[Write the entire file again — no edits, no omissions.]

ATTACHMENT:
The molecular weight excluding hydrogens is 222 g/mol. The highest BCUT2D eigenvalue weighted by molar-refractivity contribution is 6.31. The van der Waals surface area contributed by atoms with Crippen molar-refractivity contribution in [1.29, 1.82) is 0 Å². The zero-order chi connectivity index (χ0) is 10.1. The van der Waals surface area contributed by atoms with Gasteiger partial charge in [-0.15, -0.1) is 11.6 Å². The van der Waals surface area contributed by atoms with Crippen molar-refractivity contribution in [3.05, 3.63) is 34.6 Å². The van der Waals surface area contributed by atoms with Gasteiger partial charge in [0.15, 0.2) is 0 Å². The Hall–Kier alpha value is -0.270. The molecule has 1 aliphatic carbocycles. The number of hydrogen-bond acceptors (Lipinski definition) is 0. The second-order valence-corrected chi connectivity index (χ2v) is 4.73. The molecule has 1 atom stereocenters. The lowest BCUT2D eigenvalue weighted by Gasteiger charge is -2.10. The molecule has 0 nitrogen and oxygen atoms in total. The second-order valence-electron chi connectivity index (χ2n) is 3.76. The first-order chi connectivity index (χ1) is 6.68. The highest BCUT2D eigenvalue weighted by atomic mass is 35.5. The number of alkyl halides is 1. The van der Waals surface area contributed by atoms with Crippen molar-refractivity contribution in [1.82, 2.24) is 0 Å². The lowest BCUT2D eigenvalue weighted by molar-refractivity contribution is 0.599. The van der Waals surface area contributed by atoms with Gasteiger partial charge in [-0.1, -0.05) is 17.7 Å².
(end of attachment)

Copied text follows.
The molecular weight excluding hydrogens is 222 g/mol. The highest BCUT2D eigenvalue weighted by molar-refractivity contribution is 6.31. The van der Waals surface area contributed by atoms with Crippen molar-refractivity contribution in [1.29, 1.82) is 0 Å². The zero-order chi connectivity index (χ0) is 10.1. The van der Waals surface area contributed by atoms with Gasteiger partial charge in [-0.15, -0.1) is 11.6 Å². The van der Waals surface area contributed by atoms with Crippen molar-refractivity contribution in [3.05, 3.63) is 34.6 Å². The van der Waals surface area contributed by atoms with Gasteiger partial charge in [0.15, 0.2) is 0 Å². The Hall–Kier alpha value is -0.270. The molecule has 1 aliphatic carbocycles. The number of hydrogen-bond acceptors (Lipinski definition) is 0. The second-order valence-corrected chi connectivity index (χ2v) is 4.73. The molecule has 1 atom stereocenters. The lowest BCUT2D eigenvalue weighted by Gasteiger charge is -2.10. The molecule has 0 nitrogen and oxygen atoms in total. The second-order valence-electron chi connectivity index (χ2n) is 3.76. The first-order chi connectivity index (χ1) is 6.68. The highest BCUT2D eigenvalue weighted by atomic mass is 35.5. The number of alkyl halides is 1. The van der Waals surface area contributed by atoms with Crippen molar-refractivity contribution in [1.82, 2.24) is 0 Å². The lowest BCUT2D eigenvalue weighted by molar-refractivity contribution is 0.599. The van der Waals surface area contributed by atoms with Gasteiger partial charge in [-0.1, -0.05) is 17.7 Å².